“Straight to VHS” (2021, Indiepix) Willfully odd but often compelling documentary about an obscure 1988 Uruguayan film, “Act of Violence in a Young Journalist,” and its hold on filmmaker Emilio Silva Torres, who attempts to not only root out information about the picture, but also understand its grip on him. The first third of the doc is devoted to Torres tracking down like-minded fans of the film and anyone involved with its production, which proves harder than one might think: few, if anyone, has anything good to say about its director, Manuel Lamas. From there, Torres dovetails into reveries that may or may not be fictional: these may prove polarizing for some viewers, though they’re creatively done and do sum up the endless theorizing, fantasizing, and perseverating about film obsessions that seem to take up the most mental real estate for diehard film fans. Indiepix’s DVD also includes the full-length “Act of Violence,” a curious mix of romance, political drama, and supernatural thriller that frequently slows down to discuss the root causes of violence with experts and passers-by alike. It’s crudely made, but also oddly fascinating, if for no other reason than its baffling construction; one can grasp how it might sink its dull claws into curious film fans like Torres, and maybe you.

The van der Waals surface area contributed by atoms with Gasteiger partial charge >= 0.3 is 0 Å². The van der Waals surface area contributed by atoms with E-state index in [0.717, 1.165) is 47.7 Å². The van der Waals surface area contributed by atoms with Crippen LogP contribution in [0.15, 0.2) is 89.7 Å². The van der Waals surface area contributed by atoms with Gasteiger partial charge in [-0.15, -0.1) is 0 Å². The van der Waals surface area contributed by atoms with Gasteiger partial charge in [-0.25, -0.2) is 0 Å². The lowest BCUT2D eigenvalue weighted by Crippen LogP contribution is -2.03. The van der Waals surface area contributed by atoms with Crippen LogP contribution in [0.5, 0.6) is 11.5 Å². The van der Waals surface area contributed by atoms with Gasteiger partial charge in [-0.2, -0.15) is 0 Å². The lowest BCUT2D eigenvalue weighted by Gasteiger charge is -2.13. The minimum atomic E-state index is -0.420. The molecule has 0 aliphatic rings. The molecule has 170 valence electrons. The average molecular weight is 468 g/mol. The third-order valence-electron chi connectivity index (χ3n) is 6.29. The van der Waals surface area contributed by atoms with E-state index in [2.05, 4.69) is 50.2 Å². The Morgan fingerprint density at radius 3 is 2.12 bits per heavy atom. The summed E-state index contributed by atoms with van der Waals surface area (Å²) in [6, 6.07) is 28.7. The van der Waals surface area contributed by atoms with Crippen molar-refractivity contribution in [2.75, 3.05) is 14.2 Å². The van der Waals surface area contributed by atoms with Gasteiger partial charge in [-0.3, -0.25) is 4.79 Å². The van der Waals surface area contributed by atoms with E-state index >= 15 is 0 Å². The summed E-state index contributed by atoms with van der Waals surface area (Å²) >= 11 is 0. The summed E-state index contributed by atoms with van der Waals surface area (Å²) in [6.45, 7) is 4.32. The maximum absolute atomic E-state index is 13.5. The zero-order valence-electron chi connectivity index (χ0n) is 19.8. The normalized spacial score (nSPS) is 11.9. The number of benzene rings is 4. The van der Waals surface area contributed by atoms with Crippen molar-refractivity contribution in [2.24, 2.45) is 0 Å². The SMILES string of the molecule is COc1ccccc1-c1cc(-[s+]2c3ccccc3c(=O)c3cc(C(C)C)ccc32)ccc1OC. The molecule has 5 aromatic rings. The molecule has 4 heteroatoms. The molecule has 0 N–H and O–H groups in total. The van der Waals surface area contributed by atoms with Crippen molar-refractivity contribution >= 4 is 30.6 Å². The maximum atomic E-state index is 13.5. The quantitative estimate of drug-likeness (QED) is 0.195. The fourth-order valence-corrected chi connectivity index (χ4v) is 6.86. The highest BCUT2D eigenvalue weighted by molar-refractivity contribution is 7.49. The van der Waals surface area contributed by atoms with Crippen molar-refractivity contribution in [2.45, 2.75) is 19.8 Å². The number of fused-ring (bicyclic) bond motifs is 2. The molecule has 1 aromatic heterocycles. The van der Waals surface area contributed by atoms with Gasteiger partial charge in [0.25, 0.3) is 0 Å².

“Yeti: Giant of the 20th Century” (1977, Code Red/Kino Lorber) Fresh from his turn as the apostle Thaddeus in “Jesus of Nazareth,” Italian actor Mimmo Crao plays the titular creature, a 20-foot-tall wildman thawed from ice in the wilds of Canada, and who reacts to being exploited by crass businessman Edoardo Faieta by wrecking a model representation of the city of Toronto. Italian-Canadian monster movie aspires to the spectacle of Dino de Laurentiis’s 1976 remake of “King Kong” but proves far more enjoyable, thanks to its onslaught of delirious ideas and images; chief among these is the ceaseless gurning of Crao himself, who in his Yeti get-up resembles a wayward member of the Edgar Broughton Band, as well as the astounding disco theme by the Yetians. His relationship with beatific mute pre-teen Jim Sullivan and Antonella Interlenghi as his (understandably) creeped-out sister really pushes matters into surreal waters, especially when the Yeti grooms her with an enormous fish skeleton (and her gesture of thanks prompts the beast-man’s colossal nipple to become erect). On par with “Mighty Peking Man” in terms of pure, unadulterated giant monster junk-fun; Code Red’s subtitled Blu-ray is remastered from the original camera negative.